The Mercedes-Maybach S 650 was already a fast, luxury dreamliner thanks to a V-12 that’s got 621 horses on tap, and 738 pound-feet of yank. That propelled the elongated beast from a dead-stop to 60 in 4.6 seconds. Not too shabby, right? But German tuners Brabus think everything needs to become a land missile, even a Maybach, so they figured out a way to cram 900 horses under that sleek hood, and substantially ticked the torque up to 1,106 lb-ft. The new sprint to 60? A bleary-eyed 3.7 seconds.
“We figured, ‘why not?,’” quipped Peter Moeller, vice president and chief technology officer for Brabus, when we asked him the impetus for the build. Gesturing to the car on his stand at the Geneva Motor Show, Moeller said, “This is the biggest and best engine you can get.” Popping the hood, Moeller explained that Brabus slaps on larger turbos and bores and strokes the engine (presumably it’s now up to at least 6.3-liters). “The stock engine comes with one intercooler, so we add another for extra horsepower and to help it keep running smoothly in hot countries where our clients are, like the United Arab Emirates,” Moeller explains. Additional functional hood scoops in the custom bonnet help that massive power plant gulp as much air as it can, and the menacing front end look is completed by a custom bumper and a front splitter. In the rear, an upgraded snarling exhaust is added, along with an enlarged diffuser.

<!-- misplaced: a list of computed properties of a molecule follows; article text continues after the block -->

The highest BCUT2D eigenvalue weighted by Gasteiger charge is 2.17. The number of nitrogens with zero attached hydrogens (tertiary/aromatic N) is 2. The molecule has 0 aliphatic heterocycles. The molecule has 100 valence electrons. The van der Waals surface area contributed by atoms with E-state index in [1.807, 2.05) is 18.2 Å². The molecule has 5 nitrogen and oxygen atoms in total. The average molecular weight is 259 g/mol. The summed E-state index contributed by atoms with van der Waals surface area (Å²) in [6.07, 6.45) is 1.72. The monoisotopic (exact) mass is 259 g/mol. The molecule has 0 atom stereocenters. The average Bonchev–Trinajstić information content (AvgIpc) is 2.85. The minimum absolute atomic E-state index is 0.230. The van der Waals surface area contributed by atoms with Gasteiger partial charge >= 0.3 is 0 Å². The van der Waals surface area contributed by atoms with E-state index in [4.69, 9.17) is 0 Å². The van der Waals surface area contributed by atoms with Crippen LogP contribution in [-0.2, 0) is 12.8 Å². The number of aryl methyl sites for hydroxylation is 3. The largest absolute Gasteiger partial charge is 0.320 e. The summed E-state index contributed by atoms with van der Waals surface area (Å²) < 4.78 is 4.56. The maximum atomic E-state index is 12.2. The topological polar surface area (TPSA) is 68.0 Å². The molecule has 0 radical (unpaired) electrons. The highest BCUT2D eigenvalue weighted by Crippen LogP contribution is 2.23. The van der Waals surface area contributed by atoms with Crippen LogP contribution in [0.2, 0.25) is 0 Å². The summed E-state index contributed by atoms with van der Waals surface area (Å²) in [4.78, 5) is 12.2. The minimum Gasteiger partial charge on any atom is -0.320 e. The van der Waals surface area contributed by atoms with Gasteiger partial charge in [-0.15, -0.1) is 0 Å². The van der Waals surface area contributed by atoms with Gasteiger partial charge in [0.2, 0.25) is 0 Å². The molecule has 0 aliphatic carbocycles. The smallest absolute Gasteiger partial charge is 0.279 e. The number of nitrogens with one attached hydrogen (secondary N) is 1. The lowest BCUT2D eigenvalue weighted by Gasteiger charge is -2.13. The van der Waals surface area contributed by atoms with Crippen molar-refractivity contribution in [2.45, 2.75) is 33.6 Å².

“We also take all the chrome trim and coat it again in something we call Shadow Black,” he says. “It gives it a nice effect, especially on the wheels.” The interior, which is sumptuous enough to induce envy from private jet owners, gets a special diamond quilting pattern in the leather, and Brabus logos abound, including in the custom digital dash.
The speedometer goes up to 400 kph (about 248 mph) though the actual top speed is limited to around 218. “Nothing will pass you in this, though,” Moeller chuckles. While Brabus claims to have been mindful of fuel efficiency, noting a rating of 12.7 liters per 100 km (which translates to more than 18 mpg), we seriously doubt you’ll see those kinds of numbers on the road.
“This is the seventh car, and all have gone to European buyers,” Moeller notes, adding that one was requested with bulletproof armor. “We do have one order for the U.S. market and we’ll be delivering that soon.” The cost of a speeding luxury train? $640,000. When asked if most of the buyers are driving or being driven, Moeller says the bulk opt for the drool-worthy backseat, though with 900 ponies at the ready, it would seem the driver’s seat would be the most fun.